The following Participating Institutions are custodians for this species in the CPC National Collection:
Red Butte Garden and Arboretum
The conservation of Phacelia argillacea is fully sponsored.
Sylvia Torti contributed to this Plant Profile.
Clay phacelia is a Federally listed endangered plant. It is found in only one location in the world--Spanish Fork Canyon in Utah. In 1977, only nine plants were known to exist. The main cause attributed to this decline was the construction of a railroad directly through the known population, and the plant was listed due to concerns that an access road to the railroad would eliminate the few remaining plants. (USFWS 1978) By 1980, the size of the remaining population had declined even further, to only four individual plants, due to trampling by sheep. (USFWS 1980) At this point in the continuing saga of this plant, the tiny population was fenced, and by 1982 the plants had recovered to some extent, with about 200 plants known. (USFWS 1982a, 1982b) In 1990, fenced population was further protected when The Nature Conservancy purchased the land it was on. (Biodiversity Network News 1990) Today, the species is in a stable but precarious position, protected from extinction by not much more than a fence and the will of dedicated individuals.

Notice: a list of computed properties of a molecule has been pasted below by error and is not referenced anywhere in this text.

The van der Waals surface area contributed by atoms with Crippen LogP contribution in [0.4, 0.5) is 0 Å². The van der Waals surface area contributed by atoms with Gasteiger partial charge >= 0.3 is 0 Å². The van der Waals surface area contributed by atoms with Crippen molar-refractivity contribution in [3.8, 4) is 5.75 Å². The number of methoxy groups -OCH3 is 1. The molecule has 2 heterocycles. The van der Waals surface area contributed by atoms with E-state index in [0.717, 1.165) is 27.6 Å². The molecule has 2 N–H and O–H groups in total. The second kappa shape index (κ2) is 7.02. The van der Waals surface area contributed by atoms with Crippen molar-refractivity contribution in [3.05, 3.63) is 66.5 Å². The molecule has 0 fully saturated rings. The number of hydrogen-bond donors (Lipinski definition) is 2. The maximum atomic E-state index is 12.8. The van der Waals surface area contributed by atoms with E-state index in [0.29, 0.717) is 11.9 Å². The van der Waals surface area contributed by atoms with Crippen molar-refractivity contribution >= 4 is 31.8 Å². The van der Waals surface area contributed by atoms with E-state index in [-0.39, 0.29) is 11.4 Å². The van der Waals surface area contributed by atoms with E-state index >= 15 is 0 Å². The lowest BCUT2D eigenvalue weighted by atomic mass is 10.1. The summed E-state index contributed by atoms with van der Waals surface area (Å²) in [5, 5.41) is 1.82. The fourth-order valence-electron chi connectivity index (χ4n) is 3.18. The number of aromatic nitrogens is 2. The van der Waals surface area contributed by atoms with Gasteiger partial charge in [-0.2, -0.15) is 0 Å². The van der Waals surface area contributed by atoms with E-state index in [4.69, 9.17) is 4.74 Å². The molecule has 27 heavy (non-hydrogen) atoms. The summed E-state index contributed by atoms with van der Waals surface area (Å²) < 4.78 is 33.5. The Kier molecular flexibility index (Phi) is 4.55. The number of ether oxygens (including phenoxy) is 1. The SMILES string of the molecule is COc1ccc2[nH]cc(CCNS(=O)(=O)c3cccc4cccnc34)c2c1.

This species is a member of the waterleaf family that grows on steep talus slopes in Spanish Fork Canyon, Utah. It is a winter annual, germinating in the fall and producing violet to pink flowers in the summer.
Distribution & Occurrence
Steep hillsides in a sparse juniper-pinyon or mountain brush community on a fine textured clay derived from a shale.
|There are only a few dozen plants clinging to shale hillsides at three locations west of Soldier Summit.|
Conservation, Ecology & Research
Railway or road maintenance or construction
Habitat surveys, population monitoring, and genetic studies have been initiated with funding from the U.S. Fish and Wildlife Service, U.S. Forest Service, and the Utah Native Plant Society. (USGS 2000)
The Nature Conservancy owns and manages the land the original population occurs on, maintaining a fence around most of the population to protect the plants from grazing and trampling. (USGS 2002)
1990. Field Notes: Utah. Biodiversity Network News. 3: 6.
USFWS. 1980. Regional Briefs--Region 6. Endangered Species Technical Bulletin. 5, 8: 2.
USFWS. 1982. Recovery Plans Approved for Clay Phacelia and Eastern Indigo Snake. Endangered Species Technical Bulletin. 7, 6
Van Pelt, N.S. 1996. Update: Society Members Plot a Species' Comeback. Sego Lily: Newsletter of the Utah Native Plant Society. 19